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Title: Molecular biology changes associated with LRRK2 mutations in Parkinson's disease
Authors: Yi, W.L.
Tan, E.-K. 
Keywords: Kinase activity
Leucine-rich repeat kinase 2
Parkinson's disease
Issue Date: Jul-2008
Citation: Yi, W.L., Tan, E.-K. (2008-07). Molecular biology changes associated with LRRK2 mutations in Parkinson's disease. Journal of Neuroscience Research 86 (9) : 1895-1901. ScholarBank@NUS Repository.
Abstract: Parkinson's disease (PD) is characterized by progressive dopaminergic neuronal loss in the substantia nigra. The recent discovery of leucine-rich-repeat kinase 2 gene (LRRK2) mutations in PD is significant because these mutations are the most common cause of autosomal dominant PD. Furthermore, a common recurrent mutation (G2019S) is associated with a significant proportion of nonfamilial PD, and a polymorphic variant (G2385R) has been found to increase the risk in the Asian race. The large LRRK2 protein of 280 kD contains three protein-protein interaction domains and two enzymatic domains, the Ras-related GTPase and the kinase. Mutations in these domains have been described in PD patients. Preliminary evidence suggests that some types of LRRK2 mutations increase the kinase activity, and this is associated with significantly higher apoptotic cell death in dopaminergic cell lines and primary neurons; abolishing the kinase function ameliorates this cellular toxicity. It also appears that its GTPase domain can be activated independently, whereas the kinase activity strictly requires the GTPase activation. Mutations in the LRRK2 have displayed notable pleomorphic pathologies that might indicate an upstream role of LRRK2 in cellular signaling pathways. The identification of physiological substrates (likely to be involved in signaling and apotoptic pathways) of LRRK2 remains an important step in our understanding of the role of LRRK2 in the disease process. Further in vitro and in vivo studies will unravel the role of LRRK2 in cell signaling and its impact on proliferation, differentiation, and survival of neurons. © 2008 Wiley-Liss, Inc.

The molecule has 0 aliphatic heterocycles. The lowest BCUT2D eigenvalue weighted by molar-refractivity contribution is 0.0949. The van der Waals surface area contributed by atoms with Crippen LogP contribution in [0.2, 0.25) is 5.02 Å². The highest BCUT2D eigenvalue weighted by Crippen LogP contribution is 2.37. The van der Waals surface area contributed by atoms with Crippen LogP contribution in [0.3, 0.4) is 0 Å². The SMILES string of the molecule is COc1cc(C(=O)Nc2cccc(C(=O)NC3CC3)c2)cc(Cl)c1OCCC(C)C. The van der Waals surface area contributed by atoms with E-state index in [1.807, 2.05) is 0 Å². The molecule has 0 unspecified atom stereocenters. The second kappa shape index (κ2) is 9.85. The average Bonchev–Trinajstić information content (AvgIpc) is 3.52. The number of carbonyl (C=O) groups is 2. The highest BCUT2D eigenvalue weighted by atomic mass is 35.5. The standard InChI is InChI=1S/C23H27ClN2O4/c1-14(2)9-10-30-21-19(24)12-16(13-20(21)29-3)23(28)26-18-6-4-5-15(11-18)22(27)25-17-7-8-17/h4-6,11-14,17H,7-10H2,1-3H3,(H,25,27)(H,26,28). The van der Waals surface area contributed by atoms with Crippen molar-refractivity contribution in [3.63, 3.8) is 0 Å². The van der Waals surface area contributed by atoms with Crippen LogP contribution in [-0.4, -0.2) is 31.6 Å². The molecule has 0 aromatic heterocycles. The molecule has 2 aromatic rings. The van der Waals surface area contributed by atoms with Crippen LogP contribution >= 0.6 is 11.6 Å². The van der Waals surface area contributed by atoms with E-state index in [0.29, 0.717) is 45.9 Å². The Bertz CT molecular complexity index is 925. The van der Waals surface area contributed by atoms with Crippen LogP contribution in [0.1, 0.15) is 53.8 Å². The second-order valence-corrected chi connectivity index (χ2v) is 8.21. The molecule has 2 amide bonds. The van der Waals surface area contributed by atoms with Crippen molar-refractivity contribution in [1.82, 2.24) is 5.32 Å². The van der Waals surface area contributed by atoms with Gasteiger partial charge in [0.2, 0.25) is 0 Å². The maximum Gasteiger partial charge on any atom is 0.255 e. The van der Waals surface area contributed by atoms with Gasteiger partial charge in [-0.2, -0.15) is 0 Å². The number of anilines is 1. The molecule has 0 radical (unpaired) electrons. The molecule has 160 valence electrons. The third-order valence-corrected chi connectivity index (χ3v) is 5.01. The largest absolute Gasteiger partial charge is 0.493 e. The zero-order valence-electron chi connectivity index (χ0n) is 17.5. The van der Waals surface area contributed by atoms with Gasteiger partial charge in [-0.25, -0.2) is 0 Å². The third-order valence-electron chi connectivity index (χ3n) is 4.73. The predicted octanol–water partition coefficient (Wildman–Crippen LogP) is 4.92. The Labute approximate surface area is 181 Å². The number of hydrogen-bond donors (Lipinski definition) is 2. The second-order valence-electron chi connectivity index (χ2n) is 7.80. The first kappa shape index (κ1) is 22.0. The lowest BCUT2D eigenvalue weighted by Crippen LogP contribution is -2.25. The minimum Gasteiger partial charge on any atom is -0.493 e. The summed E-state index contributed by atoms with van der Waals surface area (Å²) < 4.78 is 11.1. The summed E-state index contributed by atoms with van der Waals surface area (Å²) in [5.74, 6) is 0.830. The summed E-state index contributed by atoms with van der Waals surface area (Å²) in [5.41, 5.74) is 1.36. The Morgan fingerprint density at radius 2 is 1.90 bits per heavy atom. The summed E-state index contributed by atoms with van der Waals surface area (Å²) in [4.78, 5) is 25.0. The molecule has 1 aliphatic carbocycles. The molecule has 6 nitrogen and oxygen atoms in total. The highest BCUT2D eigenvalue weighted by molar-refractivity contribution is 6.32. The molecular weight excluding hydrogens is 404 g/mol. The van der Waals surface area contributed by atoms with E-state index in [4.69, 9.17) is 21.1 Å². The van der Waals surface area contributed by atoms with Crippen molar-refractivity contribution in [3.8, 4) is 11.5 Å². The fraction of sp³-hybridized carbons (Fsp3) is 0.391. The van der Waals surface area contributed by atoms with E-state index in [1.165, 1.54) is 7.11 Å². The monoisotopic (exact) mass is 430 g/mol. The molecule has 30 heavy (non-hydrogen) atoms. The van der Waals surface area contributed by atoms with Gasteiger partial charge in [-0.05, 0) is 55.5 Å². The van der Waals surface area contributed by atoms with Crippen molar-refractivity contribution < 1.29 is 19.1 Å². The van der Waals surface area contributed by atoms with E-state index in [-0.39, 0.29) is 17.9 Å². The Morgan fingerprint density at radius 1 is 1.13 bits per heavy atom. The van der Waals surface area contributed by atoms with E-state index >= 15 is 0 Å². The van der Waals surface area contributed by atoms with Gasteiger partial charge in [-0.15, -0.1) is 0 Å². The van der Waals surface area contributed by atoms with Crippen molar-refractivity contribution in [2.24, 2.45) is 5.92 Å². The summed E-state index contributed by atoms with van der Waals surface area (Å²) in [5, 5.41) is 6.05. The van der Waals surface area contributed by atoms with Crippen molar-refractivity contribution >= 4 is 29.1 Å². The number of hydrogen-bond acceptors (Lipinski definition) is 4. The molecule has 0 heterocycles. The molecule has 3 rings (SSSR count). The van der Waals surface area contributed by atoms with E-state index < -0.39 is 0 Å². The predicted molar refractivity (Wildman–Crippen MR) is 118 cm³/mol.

Source Title: Journal of Neuroscience Research
ISSN: 03604012
DOI: 10.1002/jnr.21656
Appears in Collections:Staff Publications

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